United Way of the Columbia- Willamette

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aka UWCW   |   Portland, OR   |  http://www.unitedway-pdx.org

Mission

Our mission is to improve lives, strengthen communities, and advance equity by mobilizing the caring power of people across our region. For 100 years, United Way of the Columbia-Willamette has been working to meet the needs of vulnerable families. Through our Resilient Families Initiative, we are building a more equitable and inclusive region where all families have the resources and opportunities to thrive. Our three themes of resilient families are united in serving the goal of racial equity Three elements of our Resilient Families Initiative are Education, Housing Stability and Disaster Response.

Ruling year info

1970

President and CEO

Ms. Cindy Adams

Main address

619 SW 11th Ave

Portland, OR 97205 USA

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EIN

93-0582124

NTEE code info

Fund Raising Organizations That Cross Categories includes Community Funds/Trusts and Federated Giving Programs) e.g. United Way (T70)

Fund Raising and/or Fund Distribution (S12)

Public, Society Benefit - Multipurpose and Other N.E.C. (W99)

IRS filing requirement

This organization is required to file an IRS Form 990 or 990-EZ.

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Communication

Blog

Programs and results

What we aim to solve

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Our programs

SOURCE: Self-reported by organization

What are the organization's current programs, how do they measure success, and who do the programs serve?

Resilient Families Initiative

For 100 years, United Way of the Columbia-Willamette has been working to meet the needs of vulnerable families. Through our Resilient Families Initiative, we are building a more equitable and inclusive region where all families have the resources and opportunities to thrive.
Housing Stability
Increasing housing stability & accessibility through rental assistance, developing pathways and supporting advocacy.
• Transitional Housing
• Rental Assistance
• Emergency Services
Early Learning
Collaborating with community partners to create equitable educational systems where every child can learn, grow, and succeed
• Albina-Rockwood Promise Neighborhood Initiative
• Early Learning Multnomah County
• Early Learning Washington County
Disaster response
Supporting disaster preparedness, relief and recovery by prioritizing communities of color & the needs of our community-based partners.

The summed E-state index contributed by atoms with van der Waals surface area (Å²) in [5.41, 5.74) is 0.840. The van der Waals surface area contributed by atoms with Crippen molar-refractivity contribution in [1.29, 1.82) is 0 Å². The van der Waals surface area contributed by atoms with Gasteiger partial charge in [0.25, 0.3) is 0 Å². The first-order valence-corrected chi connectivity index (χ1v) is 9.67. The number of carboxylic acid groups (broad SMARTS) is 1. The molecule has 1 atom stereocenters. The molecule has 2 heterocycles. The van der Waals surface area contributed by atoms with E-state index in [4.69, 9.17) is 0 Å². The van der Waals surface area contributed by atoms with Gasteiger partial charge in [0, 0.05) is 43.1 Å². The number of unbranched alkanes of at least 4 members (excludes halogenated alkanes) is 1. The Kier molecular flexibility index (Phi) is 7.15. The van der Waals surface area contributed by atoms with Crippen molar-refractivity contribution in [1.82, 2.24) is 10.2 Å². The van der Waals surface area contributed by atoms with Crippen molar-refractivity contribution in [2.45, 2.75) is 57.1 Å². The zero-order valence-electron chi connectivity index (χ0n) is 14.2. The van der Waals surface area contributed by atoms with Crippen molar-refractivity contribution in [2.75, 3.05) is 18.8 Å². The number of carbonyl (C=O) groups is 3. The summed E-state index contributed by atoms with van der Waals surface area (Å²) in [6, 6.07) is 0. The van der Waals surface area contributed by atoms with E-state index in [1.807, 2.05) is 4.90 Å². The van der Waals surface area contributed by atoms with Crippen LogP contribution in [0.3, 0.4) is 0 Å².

• Rapid Response Disaster Fund
• Healing Collaborative
• Inclusive Messaging Campaign
• COVID-19 Response

Population(s) Served
Children and youth

Where we work

Accreditations

Charity Navigator 2011

Better Business Bureau Wise Giving Alliance 2012

Awards

Most Admired Non-Profit 2009

Portland Business Journal

Most Admired Non-Profits 2008

Portland Business Journal

Goals & Strategy

SOURCE: Self-reported by organization

Learn about the organization's key goals, strategies, capabilities, and progress.

Charting impact

Four powerful questions that require reflection about what really matters - results.

We seek to break the cycle of childhood poverty in the 4-county Portland metro area, where nearly 19 percent of children live in poverty. Poverty rates are highest for children of color, with African Americans (43%), American Indians/Native Alaskans (36%) and Latinos/Hispanics (33%) topping the list.

We focus our investments in organizations and strategies that (1) improve academic success for children, from early life to post-secondary education and training; (2) increase the financial and physical stability of families through income and housing; and (3) create enhanced support through greater participation in the fate of our communities. We also invest in creating a real safety net of key social services that prevent children and families from falling deeper into poverty.

Long-term success (4-7 years) will mean more children and their families will live in communities where healthy and affordable housing is within reach for all, health care and child care are available and accessible, and where schools educate and graduate students ready to contribute to their communities. Long-term success will also mean that entrenched barriers in the system that disproportionately affect people of color will be eroded away through collective advocacy.

UWCW implements three key strategies designed to break the cycle of childhood poverty: ensure the academic success of our children; improve the financial and physical stability of the families in which those children live; and ensure communities have the resources and services needed to support the families living there.